US Navy destroyer conducts operation in South China Sea

The USS John Mc Cain destroyer in the Asia Pacific region

The USS John Mc Cain destroyer in the Asia Pacific region

China expressed "strong dissatisfaction" Friday, after a US warship sailed near an artificial island in the strategic South China Sea.

China's foreign ministry said: "The US destroyer's actions have violated Chinese and worldwide laws, as well as severely harmed China's sovereignty and security".

"China is very displeased with this and will bring up the issue with the United States side", the statement reads.

China reiterated that the US provocation will force PLA to take further measures to strengthen homeland defense capacity.

In July, a USA warship sailed near a disputed island in the South China Sea claimed by China, Taiwan, Vietnam.

"And the point of that is to demonstrate that the United States will continue to fly, sail and operate wherever global law allows".

"We are continuing regular FONOPs, as we have routinely done in the past and will continue to do in the future", he added.

The US does not recognise China's claims to the area.

The significance of the distance of 12 nautical miles derives from the U.N. Convention on the Law of the Sea (UNCLOS), which generally grants coastal states jurisdiction over seas within 12 nautical miles of the coast.

The second US Freedom of Navigation operation in the South China Sea under President Donald Trump was carried out in early July, and was also condemned by China.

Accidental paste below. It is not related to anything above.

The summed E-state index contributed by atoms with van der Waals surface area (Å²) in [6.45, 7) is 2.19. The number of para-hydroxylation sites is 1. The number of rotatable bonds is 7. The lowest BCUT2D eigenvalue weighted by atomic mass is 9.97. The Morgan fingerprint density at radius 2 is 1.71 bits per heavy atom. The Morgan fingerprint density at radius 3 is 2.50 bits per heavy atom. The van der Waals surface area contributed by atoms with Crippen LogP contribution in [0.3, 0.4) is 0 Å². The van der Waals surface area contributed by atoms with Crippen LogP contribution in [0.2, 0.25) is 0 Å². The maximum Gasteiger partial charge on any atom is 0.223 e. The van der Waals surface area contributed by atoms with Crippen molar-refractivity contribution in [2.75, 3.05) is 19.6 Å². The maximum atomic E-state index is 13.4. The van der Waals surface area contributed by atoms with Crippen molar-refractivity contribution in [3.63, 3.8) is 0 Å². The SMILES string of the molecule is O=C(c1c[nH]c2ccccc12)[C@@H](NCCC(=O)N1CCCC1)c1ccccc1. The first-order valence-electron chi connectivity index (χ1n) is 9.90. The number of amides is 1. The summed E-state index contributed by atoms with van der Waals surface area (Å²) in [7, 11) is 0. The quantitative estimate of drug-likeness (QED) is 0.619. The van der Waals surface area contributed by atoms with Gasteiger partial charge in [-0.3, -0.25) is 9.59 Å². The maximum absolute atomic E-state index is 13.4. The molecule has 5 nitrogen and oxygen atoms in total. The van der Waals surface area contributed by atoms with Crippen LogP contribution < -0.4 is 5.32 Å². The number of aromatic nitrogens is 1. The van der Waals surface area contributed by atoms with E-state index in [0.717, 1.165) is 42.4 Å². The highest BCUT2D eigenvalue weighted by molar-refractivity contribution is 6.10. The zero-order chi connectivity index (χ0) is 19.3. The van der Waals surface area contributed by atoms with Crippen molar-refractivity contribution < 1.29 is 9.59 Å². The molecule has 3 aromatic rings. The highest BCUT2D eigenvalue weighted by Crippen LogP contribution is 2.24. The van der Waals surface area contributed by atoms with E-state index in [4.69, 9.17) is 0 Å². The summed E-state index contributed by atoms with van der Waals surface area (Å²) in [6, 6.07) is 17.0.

China has been ambiguous about its precise territorial claims around such artificial islands.

The operation comes four days after the US, Australia, and Japan denounced China's island-building and militarisation of the South China Sea on the sidelines of a security forum of the 10-nation Association of Southeast Asian Nations (ASEAN) in the Philippine capital, Manila.

Cayetano had even wanted to exclude any mention of China's land reclamation activities and militarization in a joint communiqué of ASEAN foreign ministers during their meeting in Manila last week.

Its sweeping claims overlap with Vietnam, the Philippines, Malaysia and Brunei - all ASEAN members - as well as Taiwan.

Mabini (Johnson) Reef part of the disputed islands China has built up in the South China Sea. Beijing has called the moves purely defensive.

The photos, with August 5, 2017 being the most recent release, showed infrastructure and land reclamation in the Tree Island and the North Island.

Beijing claims nearly the entirety of the South China Sea, has deployed naval units and has reclaimed land from the sea to expand its presence, sparking protests from its neighbours.

According to August 9 report by AMTI, China's reclamation work did not end in mid-2015 with the completion of its artificial islands in the Spratlys.

China has constructed airstrips and hangars and protected harbors for the air and naval units in the Paracel Islands.

The Paracels play "a key role in China's goal of establishing surveillance and power projection capabilities throughout the South China Sea", the report said.

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